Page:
In the same month she released “Lover,” Swift announced plans to re-record her first six albums so the new album’s money earned wouldn’t go to her old label. By re-recording, Swift is technically covering her own songs into new sound recordings, resulting in new masters that she fully owns, which would enable her to control the licensing of her songs for commercial use, bypassing the owners of the older masters and subsequently devaluing them.

Aside from monetary purposes, she wanted to take back artistic liberty and add songs that were held back in the creative process the first time. For example, Swift wanted “Red” to be a pop album, but BMR wanted it to remain relatively country to stay on brand with the singer’s career. Now that Swift owns all the songs herself, she can re-release these albums with any alterations she wishes.

“Artists should own their own work for so many reasons, but the most screamingly obvious one is that the artist is the only one who really *knows* that body of work,” Taylor Swift said in a Feb. 11 post on her Instagram account. “For example, only I know which songs I wrote that almost made the ‘Fearless’ album. Songs I absolutely adored, but were held back for different reasons (don’t want too many breakup songs, don’t want too many down tempo songs, can’t fit that many songs on a physical CD). Those reasons seem unnecessary now. I’ve decided I want you to have the whole story, see the entire vivid picture, and let you into the entire dreamscape that is my ‘Fearless’ album.”

“Fearless (Taylor’s Version)” is the first album she re-recorded, featuring all the songs on the original album, as well as six “From The Vault” songs which were cut from the initial release of “Fearless.” The freshly recorded tracks had slight changes vocally that the keen listener may catch, and when listened to side-by-side with the original, listeners can hear Swift’s progression vocally since 2008 when “Fearless” was released.

“A few differences I’ve noticed between ‘Fearless’ and ‘Fearless (Taylor’s Version)’ from the times I’ve listened is her voice sounds way more mature, and there are changes in the way she sings a few lines, like she’s emphasizing them,” Alma Jimenez, sophomore, said. “There is a 13-year difference between the two albums, and these slight changes aren’t too evident, but her improvement in vocal experience and small tweaks in some vocals definitely stood out to me.”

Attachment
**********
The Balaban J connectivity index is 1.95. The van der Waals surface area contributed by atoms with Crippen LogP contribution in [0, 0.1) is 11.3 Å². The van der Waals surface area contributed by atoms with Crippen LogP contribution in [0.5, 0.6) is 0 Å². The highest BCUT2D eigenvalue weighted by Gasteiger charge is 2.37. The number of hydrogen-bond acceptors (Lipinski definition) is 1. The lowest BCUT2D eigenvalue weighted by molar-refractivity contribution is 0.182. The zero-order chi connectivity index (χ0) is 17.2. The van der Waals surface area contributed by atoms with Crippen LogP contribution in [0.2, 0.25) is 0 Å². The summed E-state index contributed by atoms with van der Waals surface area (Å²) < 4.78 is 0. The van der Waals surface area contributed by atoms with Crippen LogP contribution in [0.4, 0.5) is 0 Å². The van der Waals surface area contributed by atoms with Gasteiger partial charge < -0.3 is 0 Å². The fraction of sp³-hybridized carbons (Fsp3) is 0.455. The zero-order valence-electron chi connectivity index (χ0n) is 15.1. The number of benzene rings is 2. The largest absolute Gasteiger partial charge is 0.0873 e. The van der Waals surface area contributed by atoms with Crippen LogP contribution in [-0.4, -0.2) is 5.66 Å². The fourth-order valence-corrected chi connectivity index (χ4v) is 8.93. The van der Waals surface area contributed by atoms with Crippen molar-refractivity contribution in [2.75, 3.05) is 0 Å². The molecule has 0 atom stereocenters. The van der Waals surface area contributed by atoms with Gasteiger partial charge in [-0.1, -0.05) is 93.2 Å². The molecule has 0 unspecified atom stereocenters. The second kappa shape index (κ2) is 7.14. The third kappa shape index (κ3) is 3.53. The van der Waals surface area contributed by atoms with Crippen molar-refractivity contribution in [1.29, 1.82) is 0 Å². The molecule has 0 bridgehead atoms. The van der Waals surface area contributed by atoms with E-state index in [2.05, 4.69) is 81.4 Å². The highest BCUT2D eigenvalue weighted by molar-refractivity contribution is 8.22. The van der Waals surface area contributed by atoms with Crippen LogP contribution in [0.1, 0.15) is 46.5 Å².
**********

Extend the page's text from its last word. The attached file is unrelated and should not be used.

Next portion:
Swift is known to stir up excitement for her new releases, including the re-recordings, by dropping “easter eggs” and hidden messages through her social media. Everything from the color of her nails, the number of emojis in her tweets and her Instagram captions have been used as hints, which has led her community of fans to keep a keen eye on anything she posts or says that may be hinting at the order in which the re-recordings will be released and when. 

In the time ahead of her release of “Fearless (Taylor’s Version),” Swift posted a video to her Instagram account that featured scrambled letters flying out of a vault door– it didn’t take long for fans to unscramble the words and figure out the titles of each of the six “From The Vault” tracks.

Anticipation for “Red (Taylor’s Version)” has been underpinned by a short film titled “All Too Well (The Short Film)” and appearances on Jimmy Fallon’s and Seth Meyers’ late night talk shows on Nov. 11. Swift has also partnered with Starbucks to create “Taylor’s Drink,” a caramel latte, and to have her music play at Starbucks location in the time surrounding the release of “Red (Taylor’s Version).” 

The album released on Nov. 12, featuring all of “Red’s” original tracks plus nine “From The Vault” tracks, including a 10-minute-long version of one of Swift’s most beloved songs “All Too Well” and collaborations with Phoebe Bridgers, Ed Sheeran and Chris Stapleton. A music video for “I Bet You Think About Me” featuring Stapleton was released on Nov. 15, and “Nothing New” with Phoebe Bridgers became a popular track from the vault for its emotional lyrics and intimate storyline. Some highlights from the original album include refreshed fan favorites “State of Grace,” “Treacherous” and ‘Come Back… Be Here.”

“Taylor’s re-recordings are so exciting to all fans because it reminds [them] of some of [their] favorite childhood songs, except now they are all fresh and new. It brings a lot of comfort to old fans and gives new fans more chances to get into her music,” Nadia Emso, junior, said.

Aside from the release of brand new unreleased songs and the nostalgia brought on by the re-recorded favorites, fans are also eager to continue to support Swift in her endeavor to take back the rights to her work.

“I think her fans are looking forward to the re-recordings because it’s very exciting to see how much she has grown as an artist,” Jimenez said. “Also, I think the most important thing that will be coming from these re-recordings is Taylor’s ownership of all the songs. When her version is played, she will be the one to receive profit, and I believe many are proud that she will be receiving the credit she deserves.”